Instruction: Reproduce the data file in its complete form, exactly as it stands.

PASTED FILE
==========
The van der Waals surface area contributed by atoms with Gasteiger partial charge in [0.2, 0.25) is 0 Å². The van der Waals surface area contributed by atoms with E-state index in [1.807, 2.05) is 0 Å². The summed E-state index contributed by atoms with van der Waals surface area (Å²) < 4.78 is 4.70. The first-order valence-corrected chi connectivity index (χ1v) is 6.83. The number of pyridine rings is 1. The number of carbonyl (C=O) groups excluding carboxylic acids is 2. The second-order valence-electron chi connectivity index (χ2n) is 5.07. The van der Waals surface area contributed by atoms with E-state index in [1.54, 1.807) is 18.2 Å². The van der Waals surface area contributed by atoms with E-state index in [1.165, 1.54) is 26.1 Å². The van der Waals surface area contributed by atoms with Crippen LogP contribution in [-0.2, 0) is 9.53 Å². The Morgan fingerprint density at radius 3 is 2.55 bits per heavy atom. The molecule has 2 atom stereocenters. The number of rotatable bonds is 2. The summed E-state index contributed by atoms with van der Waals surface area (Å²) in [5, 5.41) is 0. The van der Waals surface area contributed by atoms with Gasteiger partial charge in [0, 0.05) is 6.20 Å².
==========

The van der Waals surface area contributed by atoms with Gasteiger partial charge in [0.2, 0.25) is 0 Å². The van der Waals surface area contributed by atoms with E-state index in [1.807, 2.05) is 0 Å². The summed E-state index contributed by atoms with van der Waals surface area (Å²) < 4.78 is 4.70. The first-order valence-corrected chi connectivity index (χ1v) is 6.83. The number of pyridine rings is 1. The number of carbonyl (C=O) groups excluding carboxylic acids is 2. The second-order valence-electron chi connectivity index (χ2n) is 5.07. The van der Waals surface area contributed by atoms with E-state index in [1.54, 1.807) is 18.2 Å². The van der Waals surface area contributed by atoms with E-state index in [1.165, 1.54) is 26.1 Å². The van der Waals surface area contributed by atoms with Crippen LogP contribution in [-0.2, 0) is 9.53 Å². The Morgan fingerprint density at radius 3 is 2.55 bits per heavy atom. The molecule has 2 atom stereocenters. The number of rotatable bonds is 2. The summed E-state index contributed by atoms with van der Waals surface area (Å²) in [5, 5.41) is 0. The van der Waals surface area contributed by atoms with Gasteiger partial charge in [0, 0.05) is 6.20 Å².